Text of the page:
Is the goal to exploit a talent or to raise an independent, capable adult? You won’t find many children raised with the focus on their abilities rather than themselves that support the former approach, even the ones that are wealthy because of it.

This topic reminds me of Doogie as well, or Wormser from Revenge of the Nerds. Kids like that may end up as caricatures on The Big Bang Theory.

IMHO it is better to keep them challenged with their own age as much as possible. I know several kids who are booksmart and skipped ahead a grade, or even two, and socially they are awkward - and I fear that may haunt them for a long time.

I agree with the comment about parents pushing the kids for the parents’ reasons more than the kid’s - I have seen it in action.

I’m moving to Cambridge with my kid so s/he can pursue the things academically that s/he has shown passionate interest and incredible aptitude in.

All this talk of making sure the kid ends up ‘normal’ . . . everyone I know is messed up in one way or another. For every kid who isn’t socialized “properly” because of skipping grades, or homeschooling, or whatever, there’s another kid who learns to be a self-centered jerk, or develops an inferiority complex and a strong sense of self-loathing.

If my kid is excited about the prospect, we’re giving Harvard a shot.

There’s a difference between normal and perfect. Everyone you meet is going to have issues, whether you’re aware of them or not. This reality does not, however, make the Olsen twins or Lindsay Lohan normal.

This is exactly us, as well. A genius 12 year old isn’t growing up faster, they are growing up different. We will shape Mars’ education to best suit him.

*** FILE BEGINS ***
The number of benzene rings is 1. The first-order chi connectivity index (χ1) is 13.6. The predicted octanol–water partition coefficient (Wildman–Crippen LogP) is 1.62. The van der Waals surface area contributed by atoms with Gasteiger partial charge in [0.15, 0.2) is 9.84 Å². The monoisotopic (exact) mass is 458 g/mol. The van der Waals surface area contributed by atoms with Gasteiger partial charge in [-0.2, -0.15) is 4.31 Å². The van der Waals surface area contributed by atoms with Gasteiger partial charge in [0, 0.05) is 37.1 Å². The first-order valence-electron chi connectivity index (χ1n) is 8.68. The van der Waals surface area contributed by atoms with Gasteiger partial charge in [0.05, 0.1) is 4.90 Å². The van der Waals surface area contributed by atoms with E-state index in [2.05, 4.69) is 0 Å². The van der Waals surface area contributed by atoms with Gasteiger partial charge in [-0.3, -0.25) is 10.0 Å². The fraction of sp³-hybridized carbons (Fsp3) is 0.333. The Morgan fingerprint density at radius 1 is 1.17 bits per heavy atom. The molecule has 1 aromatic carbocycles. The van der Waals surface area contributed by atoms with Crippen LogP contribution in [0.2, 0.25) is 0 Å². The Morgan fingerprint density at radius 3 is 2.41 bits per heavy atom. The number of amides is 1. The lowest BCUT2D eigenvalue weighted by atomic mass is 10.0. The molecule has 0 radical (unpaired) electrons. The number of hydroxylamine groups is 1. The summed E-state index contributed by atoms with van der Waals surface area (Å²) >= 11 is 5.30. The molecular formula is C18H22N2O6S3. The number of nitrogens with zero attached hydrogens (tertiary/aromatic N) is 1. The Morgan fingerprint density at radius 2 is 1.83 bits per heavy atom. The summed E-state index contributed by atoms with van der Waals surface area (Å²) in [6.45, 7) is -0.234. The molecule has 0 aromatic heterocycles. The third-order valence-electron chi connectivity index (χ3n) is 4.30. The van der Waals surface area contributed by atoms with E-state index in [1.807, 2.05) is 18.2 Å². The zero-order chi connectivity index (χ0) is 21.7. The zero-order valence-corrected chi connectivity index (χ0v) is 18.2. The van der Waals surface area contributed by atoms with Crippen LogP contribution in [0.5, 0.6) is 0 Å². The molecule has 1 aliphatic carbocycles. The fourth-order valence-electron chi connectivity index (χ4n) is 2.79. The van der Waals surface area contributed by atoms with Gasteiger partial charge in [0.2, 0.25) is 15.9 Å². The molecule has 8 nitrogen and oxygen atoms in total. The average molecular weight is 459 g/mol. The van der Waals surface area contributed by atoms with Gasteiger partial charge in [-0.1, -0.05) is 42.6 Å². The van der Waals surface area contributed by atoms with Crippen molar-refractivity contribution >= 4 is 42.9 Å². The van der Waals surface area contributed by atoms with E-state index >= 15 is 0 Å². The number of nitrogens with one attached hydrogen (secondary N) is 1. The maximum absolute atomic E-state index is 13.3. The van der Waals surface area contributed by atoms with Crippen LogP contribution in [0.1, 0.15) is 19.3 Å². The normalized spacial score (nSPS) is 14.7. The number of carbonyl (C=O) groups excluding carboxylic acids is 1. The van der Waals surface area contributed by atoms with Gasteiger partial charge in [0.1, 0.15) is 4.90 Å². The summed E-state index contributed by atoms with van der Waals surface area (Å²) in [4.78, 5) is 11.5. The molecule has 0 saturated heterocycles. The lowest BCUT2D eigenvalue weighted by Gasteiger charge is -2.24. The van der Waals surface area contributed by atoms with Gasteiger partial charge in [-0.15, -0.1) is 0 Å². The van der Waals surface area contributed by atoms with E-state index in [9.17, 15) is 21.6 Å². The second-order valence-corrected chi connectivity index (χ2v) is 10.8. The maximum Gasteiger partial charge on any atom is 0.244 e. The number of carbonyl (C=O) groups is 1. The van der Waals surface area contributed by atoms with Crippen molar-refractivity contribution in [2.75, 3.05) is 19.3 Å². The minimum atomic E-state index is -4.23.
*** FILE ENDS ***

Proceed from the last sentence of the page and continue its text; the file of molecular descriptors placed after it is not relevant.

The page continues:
Now, if he turns out to be such a raging genius that the only place he can get a suitable education is far away, and we could make it happen, we would go. But I wouldn’t SEND him.

FWIW, I did an almost identical thread (but based on a real life example) a few months ago. Here it is, to compare some of the previous points of discussion.

What does the child want to do? How do they feel about it? Do they want to skip ahead and leave everything behind?

Really, that’s a huge factor. I wouldn’t want to decide something like this for my child; it would have to be an answer we agreed on together, whichever way it went.

Stop being smarter than me, or the Smurf dies. :wink:

Interesting thread; I’ve bookmarked it. Just glancing over it as I have, I find myself … vexed … by the notion that he’s routinely doing 18-hour days. That’s insane, I aver, and will backfire ere long, I predict.

The child may want to do the wrong thing. Genius doesn’t substitute for existence, and there are plenty of things the kid can’t learn in books. Even if the kid WANTED to go cross-country to Harvard alone, I’d not allow it.

Let’s face it. The kids who is a hyper-genius and ready for calculus at age 12 is not going to be socially normal no matter what you do. The only question is whether he/she will be bored academically and skating through without ever being challenged and learning proper study skills.

So I would pick up and move with the kid to whatever academic institution will provide him/her the most enriched environment academically. I wish my parents had done that for me.